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No victims after avalanche hits French Alps resort

Several skiers were engulfed, police said.

Update 11.35am

AN AVALANCHE THAT hit a ski slope in the popular French Alps resort of Tignes this morning did not claim any victims, police say.

“Several skiers were affected who were cared for by resort staff,” the resort said in a statement at 11.30am, adding:

Rescue workers were immediately deployed. After search operations, no victims were found.

The avalanche hit at about 10am (9am GMT).

It had been reported that a number of people were “engulfed” by the snow. Rescue workers and sniffer dogs were deployed, an AFP journalist said at the scene.

Poor visibility had earlier preventing the deployment of rescue workers by helicopter to the scene, which is close to where an avalanche last month killed four people who were exploring in an off-piste area.

The Department of Foreign Affairs said the Irish Embassy in Paris is monitoring developments.

Anyone affected by the avalanche and who requires consular assistance or has any concerns should call the Irish Embassy in Paris on 01441 – 76700.

Today’s avalanche risk — normally assessed only for off-piste and closed slopes — was at four on a scale of five. At level five, all slopes are closed.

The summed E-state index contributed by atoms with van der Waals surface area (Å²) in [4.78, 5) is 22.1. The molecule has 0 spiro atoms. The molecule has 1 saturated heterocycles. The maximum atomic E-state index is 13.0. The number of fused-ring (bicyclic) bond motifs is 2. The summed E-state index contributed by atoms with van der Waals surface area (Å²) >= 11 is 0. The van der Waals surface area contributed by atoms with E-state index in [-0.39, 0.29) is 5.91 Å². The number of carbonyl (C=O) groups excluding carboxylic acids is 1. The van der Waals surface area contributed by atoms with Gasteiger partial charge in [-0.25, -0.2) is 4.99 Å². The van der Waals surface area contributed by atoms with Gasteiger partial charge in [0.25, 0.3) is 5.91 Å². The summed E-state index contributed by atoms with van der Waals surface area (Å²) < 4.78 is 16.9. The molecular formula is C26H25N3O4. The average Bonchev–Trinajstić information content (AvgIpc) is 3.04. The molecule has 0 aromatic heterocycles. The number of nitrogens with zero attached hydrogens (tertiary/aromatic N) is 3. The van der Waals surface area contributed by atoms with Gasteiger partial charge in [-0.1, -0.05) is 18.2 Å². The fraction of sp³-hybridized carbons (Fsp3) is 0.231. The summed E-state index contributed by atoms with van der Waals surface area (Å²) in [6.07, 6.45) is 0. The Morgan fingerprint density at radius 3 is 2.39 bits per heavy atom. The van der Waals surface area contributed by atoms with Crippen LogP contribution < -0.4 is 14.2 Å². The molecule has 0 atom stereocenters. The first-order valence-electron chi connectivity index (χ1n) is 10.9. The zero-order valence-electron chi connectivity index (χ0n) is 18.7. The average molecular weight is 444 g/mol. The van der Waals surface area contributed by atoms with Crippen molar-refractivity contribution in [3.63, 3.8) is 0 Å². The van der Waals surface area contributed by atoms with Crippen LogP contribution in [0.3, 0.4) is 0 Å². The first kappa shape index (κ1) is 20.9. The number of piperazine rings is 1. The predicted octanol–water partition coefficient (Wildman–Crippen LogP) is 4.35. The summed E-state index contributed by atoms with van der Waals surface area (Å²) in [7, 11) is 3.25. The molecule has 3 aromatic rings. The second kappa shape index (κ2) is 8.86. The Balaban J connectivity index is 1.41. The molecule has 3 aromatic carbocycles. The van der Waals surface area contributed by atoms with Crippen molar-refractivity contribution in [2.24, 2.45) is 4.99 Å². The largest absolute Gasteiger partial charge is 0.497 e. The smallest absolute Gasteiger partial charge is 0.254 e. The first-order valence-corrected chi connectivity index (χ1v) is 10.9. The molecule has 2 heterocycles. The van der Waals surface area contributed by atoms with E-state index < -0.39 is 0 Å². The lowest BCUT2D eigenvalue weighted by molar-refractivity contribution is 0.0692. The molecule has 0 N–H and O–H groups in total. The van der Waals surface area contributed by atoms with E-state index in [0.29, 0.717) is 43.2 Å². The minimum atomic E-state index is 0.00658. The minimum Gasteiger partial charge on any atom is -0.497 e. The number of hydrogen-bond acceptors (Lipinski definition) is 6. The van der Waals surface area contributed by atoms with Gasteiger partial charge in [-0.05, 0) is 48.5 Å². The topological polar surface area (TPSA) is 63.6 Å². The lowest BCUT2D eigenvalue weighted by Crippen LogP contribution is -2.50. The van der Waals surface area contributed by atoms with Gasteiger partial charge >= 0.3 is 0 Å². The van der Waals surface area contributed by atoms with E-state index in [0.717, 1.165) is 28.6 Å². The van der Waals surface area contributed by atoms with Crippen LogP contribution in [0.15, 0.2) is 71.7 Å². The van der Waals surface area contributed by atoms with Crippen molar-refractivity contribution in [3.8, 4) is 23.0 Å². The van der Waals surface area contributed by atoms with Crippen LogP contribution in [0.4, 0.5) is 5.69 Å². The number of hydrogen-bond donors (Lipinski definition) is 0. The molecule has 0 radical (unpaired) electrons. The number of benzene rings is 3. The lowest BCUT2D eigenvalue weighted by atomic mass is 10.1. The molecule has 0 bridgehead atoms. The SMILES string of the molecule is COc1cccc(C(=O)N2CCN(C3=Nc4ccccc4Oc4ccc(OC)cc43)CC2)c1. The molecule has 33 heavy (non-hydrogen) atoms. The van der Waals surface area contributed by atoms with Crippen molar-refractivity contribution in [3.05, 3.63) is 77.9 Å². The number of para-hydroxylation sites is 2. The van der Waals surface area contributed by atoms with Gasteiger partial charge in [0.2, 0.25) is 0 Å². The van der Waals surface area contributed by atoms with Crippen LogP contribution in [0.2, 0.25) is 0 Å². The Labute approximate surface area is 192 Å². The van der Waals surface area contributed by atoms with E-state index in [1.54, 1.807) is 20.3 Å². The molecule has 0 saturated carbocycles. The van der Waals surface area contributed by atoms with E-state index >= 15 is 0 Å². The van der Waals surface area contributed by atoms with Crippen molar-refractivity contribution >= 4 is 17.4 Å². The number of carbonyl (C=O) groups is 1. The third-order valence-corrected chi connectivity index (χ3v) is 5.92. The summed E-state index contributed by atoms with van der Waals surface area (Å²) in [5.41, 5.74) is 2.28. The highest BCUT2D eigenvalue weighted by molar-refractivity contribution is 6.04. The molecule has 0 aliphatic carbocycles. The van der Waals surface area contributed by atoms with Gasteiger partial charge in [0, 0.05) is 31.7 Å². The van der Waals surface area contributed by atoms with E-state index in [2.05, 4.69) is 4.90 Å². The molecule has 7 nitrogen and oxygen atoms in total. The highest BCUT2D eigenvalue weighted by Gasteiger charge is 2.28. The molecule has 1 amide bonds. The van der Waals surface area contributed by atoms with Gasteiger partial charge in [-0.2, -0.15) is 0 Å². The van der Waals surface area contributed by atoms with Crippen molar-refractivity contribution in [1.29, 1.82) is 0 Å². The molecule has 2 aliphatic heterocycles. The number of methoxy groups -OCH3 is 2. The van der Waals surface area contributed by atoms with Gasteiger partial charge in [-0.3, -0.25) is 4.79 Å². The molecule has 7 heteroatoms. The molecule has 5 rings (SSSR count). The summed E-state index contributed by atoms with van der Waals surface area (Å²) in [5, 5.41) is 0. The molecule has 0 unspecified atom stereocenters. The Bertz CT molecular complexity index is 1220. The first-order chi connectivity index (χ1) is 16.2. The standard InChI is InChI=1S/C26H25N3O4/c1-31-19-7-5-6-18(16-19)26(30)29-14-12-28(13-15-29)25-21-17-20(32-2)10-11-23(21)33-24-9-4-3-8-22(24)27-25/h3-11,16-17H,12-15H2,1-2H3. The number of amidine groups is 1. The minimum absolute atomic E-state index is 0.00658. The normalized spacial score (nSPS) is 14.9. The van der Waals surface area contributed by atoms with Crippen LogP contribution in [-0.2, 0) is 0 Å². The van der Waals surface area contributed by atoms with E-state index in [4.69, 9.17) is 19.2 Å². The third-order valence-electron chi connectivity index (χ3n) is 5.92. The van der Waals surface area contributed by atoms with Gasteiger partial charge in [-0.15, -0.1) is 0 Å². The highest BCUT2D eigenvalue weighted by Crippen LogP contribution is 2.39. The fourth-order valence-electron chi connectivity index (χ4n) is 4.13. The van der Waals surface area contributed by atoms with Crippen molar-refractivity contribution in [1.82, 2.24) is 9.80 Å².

Holiday tragedy

A previous avalanche at the resort on 13 February, which hit during school holidays, was a “slab” avalanche, caused when dense wind-packed snow breaks off from a slope.

Rescuers quickly retrieved the bodies on this occasion because the victims were carrying transmitters designed to assist in locating them.

They had been only a few dozen metres from a ski lift when the 400-metre-wide avalanche ripped down the mountain.

That incident brought to 14 the number of accidents recorded in the French Alps and Pyrenees so far this winter, claiming a total of seven lives.

Last winter there were 45 accidents and 21 fatalities.

One of the worst avalanches in the Alps in the past decade took place in the summer of 2012 in the Mont-Blanc range. Nine climbers from Britain, Germany, Spain and Switzerland were killed as they tried to scale the north face of Mont Maudit, which translates as Cursed Mountain.

Avalanches can travel at speeds of up to 400 kilometres per hour. In January, 29 people died in Italy after an avalanche buried a hotel in the central town of Rigopiano.

The force of that impact was calculated by police as being equivalent to the three-storey stone and wood structure being hit by 4,000 fully loaded trucks.

Most avalanches are the result of a combination of weather and geological factors. In general, an avalanche results from fresh heavy snowfall that fails to stick to snow already on the ground.

 - © AFP, 2017

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